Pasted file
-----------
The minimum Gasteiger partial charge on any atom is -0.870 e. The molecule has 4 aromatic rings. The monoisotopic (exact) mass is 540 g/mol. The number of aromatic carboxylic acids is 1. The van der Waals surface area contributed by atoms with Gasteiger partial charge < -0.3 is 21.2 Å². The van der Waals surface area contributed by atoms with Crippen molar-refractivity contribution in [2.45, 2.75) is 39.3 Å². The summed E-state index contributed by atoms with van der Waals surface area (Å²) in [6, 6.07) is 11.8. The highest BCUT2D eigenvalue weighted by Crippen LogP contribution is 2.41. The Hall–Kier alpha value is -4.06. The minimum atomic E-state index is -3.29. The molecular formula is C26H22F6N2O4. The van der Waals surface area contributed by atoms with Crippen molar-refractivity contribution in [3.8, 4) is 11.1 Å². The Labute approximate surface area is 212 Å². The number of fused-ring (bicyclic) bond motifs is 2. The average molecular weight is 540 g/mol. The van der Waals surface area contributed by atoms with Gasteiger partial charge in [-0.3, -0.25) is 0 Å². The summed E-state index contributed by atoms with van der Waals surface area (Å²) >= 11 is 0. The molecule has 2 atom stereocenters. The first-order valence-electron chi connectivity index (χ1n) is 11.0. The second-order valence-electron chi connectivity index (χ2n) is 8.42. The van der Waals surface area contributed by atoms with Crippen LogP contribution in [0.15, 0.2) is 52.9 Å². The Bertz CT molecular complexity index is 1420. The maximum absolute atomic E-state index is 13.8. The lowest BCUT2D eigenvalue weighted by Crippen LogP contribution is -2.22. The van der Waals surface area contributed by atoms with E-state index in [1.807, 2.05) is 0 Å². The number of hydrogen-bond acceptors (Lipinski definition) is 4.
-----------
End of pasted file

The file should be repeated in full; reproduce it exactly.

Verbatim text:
The minimum Gasteiger partial charge on any atom is -0.870 e. The molecule has 4 aromatic rings. The monoisotopic (exact) mass is 540 g/mol. The number of aromatic carboxylic acids is 1. The van der Waals surface area contributed by atoms with Gasteiger partial charge < -0.3 is 21.2 Å². The van der Waals surface area contributed by atoms with Crippen molar-refractivity contribution in [2.45, 2.75) is 39.3 Å². The summed E-state index contributed by atoms with van der Waals surface area (Å²) in [6, 6.07) is 11.8. The highest BCUT2D eigenvalue weighted by Crippen LogP contribution is 2.41. The Hall–Kier alpha value is -4.06. The minimum atomic E-state index is -3.29. The molecular formula is C26H22F6N2O4. The van der Waals surface area contributed by atoms with Crippen molar-refractivity contribution in [3.8, 4) is 11.1 Å². The Labute approximate surface area is 212 Å². The number of fused-ring (bicyclic) bond motifs is 2. The average molecular weight is 540 g/mol. The van der Waals surface area contributed by atoms with Gasteiger partial charge in [-0.3, -0.25) is 0 Å². The summed E-state index contributed by atoms with van der Waals surface area (Å²) >= 11 is 0. The molecule has 2 atom stereocenters. The first-order valence-electron chi connectivity index (χ1n) is 11.0. The second-order valence-electron chi connectivity index (χ2n) is 8.42. The van der Waals surface area contributed by atoms with Crippen LogP contribution in [0.15, 0.2) is 52.9 Å². The Bertz CT molecular complexity index is 1420. The maximum absolute atomic E-state index is 13.8. The lowest BCUT2D eigenvalue weighted by Crippen LogP contribution is -2.22. The van der Waals surface area contributed by atoms with E-state index in [1.807, 2.05) is 0 Å². The number of hydrogen-bond acceptors (Lipinski definition) is 4.